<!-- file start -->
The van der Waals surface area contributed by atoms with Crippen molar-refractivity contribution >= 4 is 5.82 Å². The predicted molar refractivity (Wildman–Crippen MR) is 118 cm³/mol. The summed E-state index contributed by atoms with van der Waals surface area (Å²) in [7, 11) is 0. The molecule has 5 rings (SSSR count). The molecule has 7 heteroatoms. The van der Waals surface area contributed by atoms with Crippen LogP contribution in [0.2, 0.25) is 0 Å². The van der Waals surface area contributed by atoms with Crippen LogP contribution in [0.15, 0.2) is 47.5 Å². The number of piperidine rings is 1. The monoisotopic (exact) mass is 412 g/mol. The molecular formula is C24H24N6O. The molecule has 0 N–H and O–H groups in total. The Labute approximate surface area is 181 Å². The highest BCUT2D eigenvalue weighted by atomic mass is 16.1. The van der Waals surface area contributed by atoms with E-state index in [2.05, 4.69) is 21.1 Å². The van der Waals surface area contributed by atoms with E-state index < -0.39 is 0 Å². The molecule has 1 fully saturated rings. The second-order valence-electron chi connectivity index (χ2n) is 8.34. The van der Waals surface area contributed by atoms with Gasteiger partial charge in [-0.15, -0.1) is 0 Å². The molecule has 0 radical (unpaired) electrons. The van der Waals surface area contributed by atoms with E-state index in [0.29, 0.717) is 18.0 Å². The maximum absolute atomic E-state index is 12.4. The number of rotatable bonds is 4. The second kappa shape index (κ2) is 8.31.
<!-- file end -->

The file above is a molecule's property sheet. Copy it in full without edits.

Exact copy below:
The van der Waals surface area contributed by atoms with Crippen molar-refractivity contribution >= 4 is 5.82 Å². The predicted molar refractivity (Wildman–Crippen MR) is 118 cm³/mol. The summed E-state index contributed by atoms with van der Waals surface area (Å²) in [7, 11) is 0. The molecule has 5 rings (SSSR count). The molecule has 7 heteroatoms. The van der Waals surface area contributed by atoms with Crippen LogP contribution in [0.2, 0.25) is 0 Å². The van der Waals surface area contributed by atoms with Crippen LogP contribution in [0.15, 0.2) is 47.5 Å². The number of piperidine rings is 1. The monoisotopic (exact) mass is 412 g/mol. The molecular formula is C24H24N6O. The molecule has 0 N–H and O–H groups in total. The Labute approximate surface area is 181 Å². The highest BCUT2D eigenvalue weighted by atomic mass is 16.1. The van der Waals surface area contributed by atoms with E-state index in [2.05, 4.69) is 21.1 Å². The van der Waals surface area contributed by atoms with E-state index < -0.39 is 0 Å². The molecule has 1 fully saturated rings. The second-order valence-electron chi connectivity index (χ2n) is 8.34. The van der Waals surface area contributed by atoms with Gasteiger partial charge in [-0.15, -0.1) is 0 Å². The molecule has 0 radical (unpaired) electrons. The van der Waals surface area contributed by atoms with E-state index in [0.29, 0.717) is 18.0 Å². The maximum absolute atomic E-state index is 12.4. The number of rotatable bonds is 4. The second kappa shape index (κ2) is 8.31.